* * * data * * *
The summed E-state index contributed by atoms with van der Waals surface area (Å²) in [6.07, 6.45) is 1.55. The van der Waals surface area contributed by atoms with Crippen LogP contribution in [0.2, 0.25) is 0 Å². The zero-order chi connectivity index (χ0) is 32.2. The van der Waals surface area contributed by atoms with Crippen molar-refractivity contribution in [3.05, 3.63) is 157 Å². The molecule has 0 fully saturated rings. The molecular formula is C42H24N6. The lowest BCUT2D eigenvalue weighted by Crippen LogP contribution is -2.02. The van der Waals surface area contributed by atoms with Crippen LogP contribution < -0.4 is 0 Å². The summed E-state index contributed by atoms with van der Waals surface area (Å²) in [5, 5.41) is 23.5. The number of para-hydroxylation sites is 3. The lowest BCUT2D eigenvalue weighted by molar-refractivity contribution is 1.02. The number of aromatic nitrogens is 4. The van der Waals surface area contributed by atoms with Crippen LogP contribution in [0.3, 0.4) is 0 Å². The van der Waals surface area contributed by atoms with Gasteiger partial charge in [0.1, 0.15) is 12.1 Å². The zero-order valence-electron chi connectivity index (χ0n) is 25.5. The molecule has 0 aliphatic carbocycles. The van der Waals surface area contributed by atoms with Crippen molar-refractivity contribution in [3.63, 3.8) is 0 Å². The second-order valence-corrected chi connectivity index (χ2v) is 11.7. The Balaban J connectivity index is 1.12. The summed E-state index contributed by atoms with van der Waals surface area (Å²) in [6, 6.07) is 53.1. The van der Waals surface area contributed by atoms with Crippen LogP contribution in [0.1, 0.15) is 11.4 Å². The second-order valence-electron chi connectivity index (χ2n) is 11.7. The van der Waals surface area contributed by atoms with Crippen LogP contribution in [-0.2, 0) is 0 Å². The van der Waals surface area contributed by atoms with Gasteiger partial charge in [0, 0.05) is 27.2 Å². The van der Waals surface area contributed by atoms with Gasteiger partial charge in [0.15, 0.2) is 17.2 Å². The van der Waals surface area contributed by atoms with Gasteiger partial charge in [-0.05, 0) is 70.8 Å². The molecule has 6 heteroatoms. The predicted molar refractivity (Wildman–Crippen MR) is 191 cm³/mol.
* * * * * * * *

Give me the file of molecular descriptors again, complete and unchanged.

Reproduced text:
The summed E-state index contributed by atoms with van der Waals surface area (Å²) in [6.07, 6.45) is 1.55. The van der Waals surface area contributed by atoms with Crippen LogP contribution in [0.2, 0.25) is 0 Å². The zero-order chi connectivity index (χ0) is 32.2. The van der Waals surface area contributed by atoms with Crippen molar-refractivity contribution in [3.05, 3.63) is 157 Å². The molecule has 0 fully saturated rings. The molecular formula is C42H24N6. The lowest BCUT2D eigenvalue weighted by Crippen LogP contribution is -2.02. The van der Waals surface area contributed by atoms with Crippen LogP contribution < -0.4 is 0 Å². The summed E-state index contributed by atoms with van der Waals surface area (Å²) in [5, 5.41) is 23.5. The number of para-hydroxylation sites is 3. The lowest BCUT2D eigenvalue weighted by molar-refractivity contribution is 1.02. The number of aromatic nitrogens is 4. The van der Waals surface area contributed by atoms with Crippen LogP contribution in [0.3, 0.4) is 0 Å². The van der Waals surface area contributed by atoms with Gasteiger partial charge in [0.1, 0.15) is 12.1 Å². The zero-order valence-electron chi connectivity index (χ0n) is 25.5. The molecule has 0 aliphatic carbocycles. The van der Waals surface area contributed by atoms with Crippen molar-refractivity contribution in [3.63, 3.8) is 0 Å². The second-order valence-corrected chi connectivity index (χ2v) is 11.7. The Balaban J connectivity index is 1.12. The summed E-state index contributed by atoms with van der Waals surface area (Å²) in [6, 6.07) is 53.1. The van der Waals surface area contributed by atoms with Crippen LogP contribution in [0.1, 0.15) is 11.4 Å². The second-order valence-electron chi connectivity index (χ2n) is 11.7. The van der Waals surface area contributed by atoms with Crippen LogP contribution in [-0.2, 0) is 0 Å². The van der Waals surface area contributed by atoms with Gasteiger partial charge in [0, 0.05) is 27.2 Å². The van der Waals surface area contributed by atoms with Gasteiger partial charge in [0.15, 0.2) is 17.2 Å². The van der Waals surface area contributed by atoms with Gasteiger partial charge in [-0.05, 0) is 70.8 Å². The molecule has 6 heteroatoms. The predicted molar refractivity (Wildman–Crippen MR) is 191 cm³/mol.